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Research Highlight | August 17, 2020

Quantifying PTEN loss could help stratify risk of relapse for patients with prostate cancer, study finds

For nearly two decades, researchers studying prostate cancers have known that the loss of PTEN, a tumour-suppressing gene, plays an important role in disease progression. But until now, tying PTEN loss to a specific prognosis – or an appropriate clinical decision – has been nearly impossible.

A new study by researchers from Queen’s University in Kingston, ON may help change this. In a paper published in the Journal of the National Cancer Institute (March 2020), the team identified the specific threshold at which PTEN loss becomes clinically significant, positioning it as a potential tool that could help guide what kind of treatment a patient receives after a prostatectomy.

“We discovered that there is a specific threshold below which PTEN loss has no clinical relevance. Essentially, if 65 per cent or less of a patient’s cells have PTEN loss, those patients won’t behave differently than patients with no PTEN loss,” said Dr. Tamara Jamaspishvili, the paper’s first author and holder of a TFRI-funded molecular pathology fellowship. “However, for certain types of patients above that threshold, relapse time is twice as fast as it would be otherwise, which suggests that they might benefit from adjuvant treatments after surgery.”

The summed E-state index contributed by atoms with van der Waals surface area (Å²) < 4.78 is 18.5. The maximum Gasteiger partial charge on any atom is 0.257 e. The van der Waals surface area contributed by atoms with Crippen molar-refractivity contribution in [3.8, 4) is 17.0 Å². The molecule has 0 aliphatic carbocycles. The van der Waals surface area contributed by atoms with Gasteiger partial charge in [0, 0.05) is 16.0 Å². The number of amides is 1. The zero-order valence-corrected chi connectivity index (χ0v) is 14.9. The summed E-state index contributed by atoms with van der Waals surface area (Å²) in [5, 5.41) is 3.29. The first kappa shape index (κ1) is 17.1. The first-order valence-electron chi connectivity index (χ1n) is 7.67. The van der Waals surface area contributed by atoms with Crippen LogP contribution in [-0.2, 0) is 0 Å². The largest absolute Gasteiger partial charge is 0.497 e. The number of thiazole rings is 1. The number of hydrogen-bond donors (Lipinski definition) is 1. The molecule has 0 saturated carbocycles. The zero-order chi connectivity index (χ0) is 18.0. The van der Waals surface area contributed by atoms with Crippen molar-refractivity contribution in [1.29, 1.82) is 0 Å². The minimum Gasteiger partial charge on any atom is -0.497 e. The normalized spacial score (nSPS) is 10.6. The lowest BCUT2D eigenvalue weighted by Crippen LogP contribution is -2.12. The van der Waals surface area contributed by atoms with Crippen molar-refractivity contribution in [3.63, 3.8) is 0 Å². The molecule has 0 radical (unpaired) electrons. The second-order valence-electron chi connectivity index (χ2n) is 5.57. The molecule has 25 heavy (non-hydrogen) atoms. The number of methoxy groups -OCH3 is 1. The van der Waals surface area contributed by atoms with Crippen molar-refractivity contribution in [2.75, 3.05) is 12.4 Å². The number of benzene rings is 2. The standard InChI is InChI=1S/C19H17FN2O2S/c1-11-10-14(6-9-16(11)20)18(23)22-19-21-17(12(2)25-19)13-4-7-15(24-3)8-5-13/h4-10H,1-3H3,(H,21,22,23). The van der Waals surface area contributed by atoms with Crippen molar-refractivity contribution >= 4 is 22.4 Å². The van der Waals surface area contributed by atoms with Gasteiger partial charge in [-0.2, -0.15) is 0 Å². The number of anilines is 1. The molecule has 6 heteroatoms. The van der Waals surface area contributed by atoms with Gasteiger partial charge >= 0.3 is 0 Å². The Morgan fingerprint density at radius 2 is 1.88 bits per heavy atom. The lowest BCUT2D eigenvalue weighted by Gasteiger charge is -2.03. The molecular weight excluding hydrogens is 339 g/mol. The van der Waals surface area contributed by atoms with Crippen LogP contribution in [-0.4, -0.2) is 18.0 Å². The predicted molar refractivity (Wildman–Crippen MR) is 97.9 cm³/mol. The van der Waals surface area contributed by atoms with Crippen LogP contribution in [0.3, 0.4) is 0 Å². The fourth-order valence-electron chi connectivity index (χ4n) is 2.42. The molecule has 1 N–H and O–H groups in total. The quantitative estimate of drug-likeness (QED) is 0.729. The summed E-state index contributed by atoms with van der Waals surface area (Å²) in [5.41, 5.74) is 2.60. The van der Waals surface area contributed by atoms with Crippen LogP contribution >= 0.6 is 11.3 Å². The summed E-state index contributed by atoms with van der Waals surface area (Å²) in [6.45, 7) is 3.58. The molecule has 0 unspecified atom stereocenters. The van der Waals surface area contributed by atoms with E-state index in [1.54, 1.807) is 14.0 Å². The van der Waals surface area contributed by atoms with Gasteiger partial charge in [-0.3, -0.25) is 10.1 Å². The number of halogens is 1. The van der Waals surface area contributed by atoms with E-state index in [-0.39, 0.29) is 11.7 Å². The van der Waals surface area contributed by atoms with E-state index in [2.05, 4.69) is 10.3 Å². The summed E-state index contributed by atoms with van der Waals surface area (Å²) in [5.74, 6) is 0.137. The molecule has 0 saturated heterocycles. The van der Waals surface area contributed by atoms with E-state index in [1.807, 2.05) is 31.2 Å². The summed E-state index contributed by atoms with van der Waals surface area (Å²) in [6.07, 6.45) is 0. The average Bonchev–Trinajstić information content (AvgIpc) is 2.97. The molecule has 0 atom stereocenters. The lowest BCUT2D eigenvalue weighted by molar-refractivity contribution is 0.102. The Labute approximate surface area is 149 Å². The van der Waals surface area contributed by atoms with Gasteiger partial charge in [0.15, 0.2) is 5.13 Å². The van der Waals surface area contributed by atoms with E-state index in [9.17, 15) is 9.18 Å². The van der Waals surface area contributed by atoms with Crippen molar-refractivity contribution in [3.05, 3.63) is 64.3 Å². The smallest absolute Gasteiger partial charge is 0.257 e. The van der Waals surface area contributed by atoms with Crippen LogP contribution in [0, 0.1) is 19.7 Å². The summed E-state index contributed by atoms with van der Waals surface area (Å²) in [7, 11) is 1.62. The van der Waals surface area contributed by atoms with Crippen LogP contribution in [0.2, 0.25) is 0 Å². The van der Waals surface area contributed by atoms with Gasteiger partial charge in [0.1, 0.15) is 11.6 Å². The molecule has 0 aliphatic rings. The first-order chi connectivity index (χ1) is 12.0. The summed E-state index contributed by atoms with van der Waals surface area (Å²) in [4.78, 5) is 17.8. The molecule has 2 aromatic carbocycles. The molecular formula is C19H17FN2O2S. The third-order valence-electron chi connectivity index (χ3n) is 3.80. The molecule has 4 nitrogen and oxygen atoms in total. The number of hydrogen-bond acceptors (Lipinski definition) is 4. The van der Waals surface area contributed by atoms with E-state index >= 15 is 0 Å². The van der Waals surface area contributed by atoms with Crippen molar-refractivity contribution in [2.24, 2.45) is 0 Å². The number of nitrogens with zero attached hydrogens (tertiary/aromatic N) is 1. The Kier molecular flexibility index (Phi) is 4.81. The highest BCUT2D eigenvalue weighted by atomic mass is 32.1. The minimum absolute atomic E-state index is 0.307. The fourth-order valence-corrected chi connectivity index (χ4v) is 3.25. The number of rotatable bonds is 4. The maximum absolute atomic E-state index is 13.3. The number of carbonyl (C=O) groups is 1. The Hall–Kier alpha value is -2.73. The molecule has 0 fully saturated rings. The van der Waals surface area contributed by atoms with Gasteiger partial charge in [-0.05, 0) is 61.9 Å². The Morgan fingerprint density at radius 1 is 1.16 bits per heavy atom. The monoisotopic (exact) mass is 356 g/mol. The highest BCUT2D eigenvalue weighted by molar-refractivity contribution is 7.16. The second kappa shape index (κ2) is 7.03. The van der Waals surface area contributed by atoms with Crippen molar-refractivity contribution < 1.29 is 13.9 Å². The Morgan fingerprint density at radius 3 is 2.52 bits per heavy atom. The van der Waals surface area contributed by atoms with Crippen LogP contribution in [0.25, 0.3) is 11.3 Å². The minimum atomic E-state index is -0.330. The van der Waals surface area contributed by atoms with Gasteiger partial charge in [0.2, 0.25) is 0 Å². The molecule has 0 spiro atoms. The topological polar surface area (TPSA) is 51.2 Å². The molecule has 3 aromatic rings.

To reach this conclusion, the team used tissue microarrays from prostate cancer patients collected through the TFRI-funded Canadian Prostate Cancer Biomarker Network. Digital image analysis was used to quantify the amount of PTEN loss in each sample and advanced statistics were deployed to find a threshold at which this loss had clinical relevance. The findings were then validated with samples from different centres.

This novel approach will help standardize PTEN testing, while also providing a roadmap that can be applied to other pathology tests that are still highly subjective.

Moving forward, the team is hoping to further validate this novel quantitative method of biomarker testing on diagnostic biopsy samples that will be collected through both retrospective and prospective clinical studies. They are also working to automate PTEN digital pathology analysis using deep learning approaches, which could fill the gaps between research and clinical practice and make patient management more targeted and personalized.

“As a surgical pathologist in charge of diagnosing prostate cancer and conducting routine testing that guides treatment, I’m interested in finding molecular tests that can actually guide clinical decisions, because there aren’t many available yet,” said research team leader Dr. David Berman, a surgical pathologist at Queen’s University and the director of the Queen’s Cancer Research Institute. “We hope that once this is validated, measuring PTEN loss right after surgery will give us a clear indication of whether a patient should be monitored for relapse or proceed to adjuvant radiation.”



Risk Stratification of Prostate Cancer Through Quantitative Assessment of PTEN Loss (qPTEN)


Tamara Jamaspishvili, Palak G. Patel, PhD, Yi Niu, Thiago Vidotto, Isabelle Caven, Rachel Livergant, Winnie Fu, Atsunari Kawashima, Nathan How, John B. Okello, Liana B. Guedes, Veronique Ouellet, Clarissa Picanço, Madhuri Koti, Rodolfo B. Reis, Fred Saad, MD, Anne-Marie Mes-Masson, Tamara L. Lotan, Jeremy A. Squire, Yingwei P. Peng, D. Robert Siemens, David M. Berman


This study was partially funded by a Terry Fox Translational Research Program Grant to the Canadian Prostate Cancer Biomarker Network and the Terry Fox Research Institute Cancer Research Training Program for Clinician-Scientists in Molecular Oncologic Pathology